Reentry Around an Obstaclep. 216
Simplifying Complex Tissue Structurep. 218
Spiral Breakupp. 219
Conclusionsp. 223
Computer Exercises: Reentry using Cellular Automatap. 224
Cell Replication and Controlp. 233
Introductionp. 233
Regulation of Hematopoiesisp. 235
Periodic Hematological Disordersp. 237
Uncovering Oscillationsp. 237
Cyclical Neutropeniap. 237
Other Periodic Hematological Disorders Associated with Bone Marrow Defectsp. 242
Periodic Hematological Disorders of Peripheral Originp. 244
Peripheral Control of Neutrophil Production and Cyclical Neutropeniap. 244
Hypotheses for the Origin of Cyclical Neutropeniap. 244
Cyclical Neutropenia Is Not Due to Peripheral Destabilizationp. 246
Stem Cell Dynamics and Cyclical Neutropeniap. 256
Understanding Effects of Granulocyte Colony Stimulating Factor in Cyclical Neutropeniap. 259
Conclusionsp. 263
Computer Exercises: Delay Differential Equations, Erythrocyte Production and Controlp. 263
Pupil Light Reflex: Delays and Oscillationsp. 271
Introductionp. 271
Where Do Time Delays Come From?p. 271
Pupil Sizep. 273
Pupil Light Reflexp. 275
Mathematical Modelp. 276
Stability Analysisp. 279
Pupil Cyclingp. 282
Localization of the Nonlinearitiesp. 288
Retinal Ganglion Cell Modelsp. 290
Iris Musculature Effectsp. 290
Spontaneous Pupil Oscillations?p. 291
Pupillary Noisep. 292
Noisy Pupillometersp. 293
Parameter Estimationp. 295
Conclusionsp. 296
Problemsp. 296
Computer Exercises: Pupil-Size Effect and Signal Recoveryp. 297
Computer Exercises: Noise and the Pupil Light Reflexp. 299
Data Analysis and Mathematical Modeling of Human Tremorp. 303
Introductionp. 303
Background on Tremorp. 304
Definition, Classification, and Measurement of Tremorp. 304
Physiology of Tremorp. 308
Characteristics of Tremor in Patients with Parkinson's Diseasep. 310
Conventional Methods Used to Analyze Tremorp. 312
Initial Attempts to Model Human Tremorp. 314
Linear Time Series Analysis Conceptsp. 316
Displacement vs. Velocity vs. Accelerationp. 316
Amplitudep. 320
Frequency Estimationp. 322
Closeness to a Sinusoidal Oscillationp. 323
Amplitude Fluctuationsp. 323
Comparison Between Two Time Seriesp. 324
Deviations from Linear Stochastic Processesp. 326
Deviations from a Gaussian Distributionp. 326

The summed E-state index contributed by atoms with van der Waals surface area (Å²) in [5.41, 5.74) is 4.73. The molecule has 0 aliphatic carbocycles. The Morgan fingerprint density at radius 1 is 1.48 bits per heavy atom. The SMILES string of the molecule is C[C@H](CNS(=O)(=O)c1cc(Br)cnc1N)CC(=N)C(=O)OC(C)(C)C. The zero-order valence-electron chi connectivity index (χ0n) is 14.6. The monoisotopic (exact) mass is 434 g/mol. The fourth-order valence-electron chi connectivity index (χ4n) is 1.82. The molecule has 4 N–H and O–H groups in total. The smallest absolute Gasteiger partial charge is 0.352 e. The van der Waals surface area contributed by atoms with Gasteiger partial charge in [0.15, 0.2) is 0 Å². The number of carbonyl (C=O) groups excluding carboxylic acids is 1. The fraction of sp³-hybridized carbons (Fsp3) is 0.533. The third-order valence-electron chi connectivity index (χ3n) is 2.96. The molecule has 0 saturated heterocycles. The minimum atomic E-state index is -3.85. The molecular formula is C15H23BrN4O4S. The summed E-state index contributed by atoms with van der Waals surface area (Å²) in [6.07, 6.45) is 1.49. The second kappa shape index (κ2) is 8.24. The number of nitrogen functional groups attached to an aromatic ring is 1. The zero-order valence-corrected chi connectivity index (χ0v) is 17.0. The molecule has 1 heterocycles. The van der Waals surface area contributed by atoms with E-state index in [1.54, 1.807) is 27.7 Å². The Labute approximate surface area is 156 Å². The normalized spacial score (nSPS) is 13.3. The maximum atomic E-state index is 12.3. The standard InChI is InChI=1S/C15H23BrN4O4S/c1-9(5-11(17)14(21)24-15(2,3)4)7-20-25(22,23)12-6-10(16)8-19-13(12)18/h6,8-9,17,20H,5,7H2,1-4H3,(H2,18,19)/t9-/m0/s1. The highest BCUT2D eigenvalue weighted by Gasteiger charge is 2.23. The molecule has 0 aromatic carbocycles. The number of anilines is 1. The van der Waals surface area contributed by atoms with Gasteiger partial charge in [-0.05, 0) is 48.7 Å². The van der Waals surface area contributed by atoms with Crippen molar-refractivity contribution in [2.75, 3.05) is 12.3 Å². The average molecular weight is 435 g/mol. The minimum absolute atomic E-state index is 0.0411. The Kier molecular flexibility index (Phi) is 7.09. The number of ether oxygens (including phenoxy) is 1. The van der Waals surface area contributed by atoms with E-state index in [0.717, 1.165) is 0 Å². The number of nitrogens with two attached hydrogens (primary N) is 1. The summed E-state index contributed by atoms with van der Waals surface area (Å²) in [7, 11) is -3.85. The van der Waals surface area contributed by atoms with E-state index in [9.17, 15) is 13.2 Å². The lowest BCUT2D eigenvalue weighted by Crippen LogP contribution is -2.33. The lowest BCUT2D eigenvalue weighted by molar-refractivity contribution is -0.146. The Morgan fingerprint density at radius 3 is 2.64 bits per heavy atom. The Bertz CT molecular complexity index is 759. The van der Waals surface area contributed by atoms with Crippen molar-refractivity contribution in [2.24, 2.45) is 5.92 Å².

Morphologyp. 327
Deviations from Stochasticity, Linearity, and Stationarityp. 329
Time-Reversal Invariancep. 330
Asymmetric Decay of the Autocorrelation Functionp. 330
Mathematical Models of Parkinsonian Tremor and Its Controlp. 332
The Van der Pol Equationp. 332
A Hopfield-Type Neural Network Modelp. 333
Dynamical Control of Parkinsonian Tremor by Deep Brain Stimulationp. 335
Conclusionsp. 337
Computer Exercises: Human Tremor Data Analysisp. 339
Exercises: Displacement Versus Velocity Versus Accelerationp. 342
Exercises: Distinguishing Different Types of Tremorp. 347
Computer Exercises: Neural Network Modeling of Human Tremorp. 350
An Introduction to XPPp. 359
ODE Filesp. 359
Starting and Quitting XPPp. 361
Time Seriesp. 361
Numericsp. 361
Graphic Tricksp. 362
Axisp. 362
Multiplottingp. 362
Erasingp. 362
Printing the Figuresp. 363
Examining the Numbersp. 363
Changing the Initial Conditionp. 363
Finding the Fixed Points and Their Stabilityp. 364
Drawing Nullclines and Direction Fieldp. 364
Changing the Parametersp. 364
Autop. 365
Bifurcation Diagramp. 365
Scrolling Through the Points on the Bifurcation Diagramp. 365
Saving Auto Diagramsp. 366
An Introduction to Matlabp. 367
Starting and Quitting Matlabp. 367
Vectors and Matricesp. 368
Creating Matrices and Vectorsp. 368
Suppressing Output to the Screen (the Semicolon!)p. 369
Operations on Matricesp. 369
Programs (M-Files)p. 370
Script Filesp. 370
Function Filesp. 370
The Help Commandp. 372
Loopsp. 372
Plottingp. 373
Examplesp. 373
Clearing Figures and Opening New Figuresp. 375
Symbols and Colors for Lines and Pointsp. 375
Loading Datap. 375
Examplesp. 376
Saving Your Workp. 376
Time Series Analysisp. 377
The Distribution of Data Pointsp. 377
Linear Processesp. 379
Fourier Analysisp. 379
Bibliographyp. 384
Indexp. 427
Table of Contents provided by Ingram. All Rights Reserved.

ISBN: 9780387004495
ISBN-10: 0387004491
Series: Interdisciplinary Applied Mathematics
Audience: General
Format: Hardcover
Language: English
Number Of Pages: 436
Published: 12th September 2003
Publisher: Springer-Verlag New York Inc.
Country of Publication: US
Dimensions (cm): 23.93 x 16.2  x 2.62
Weight (kg): 0.79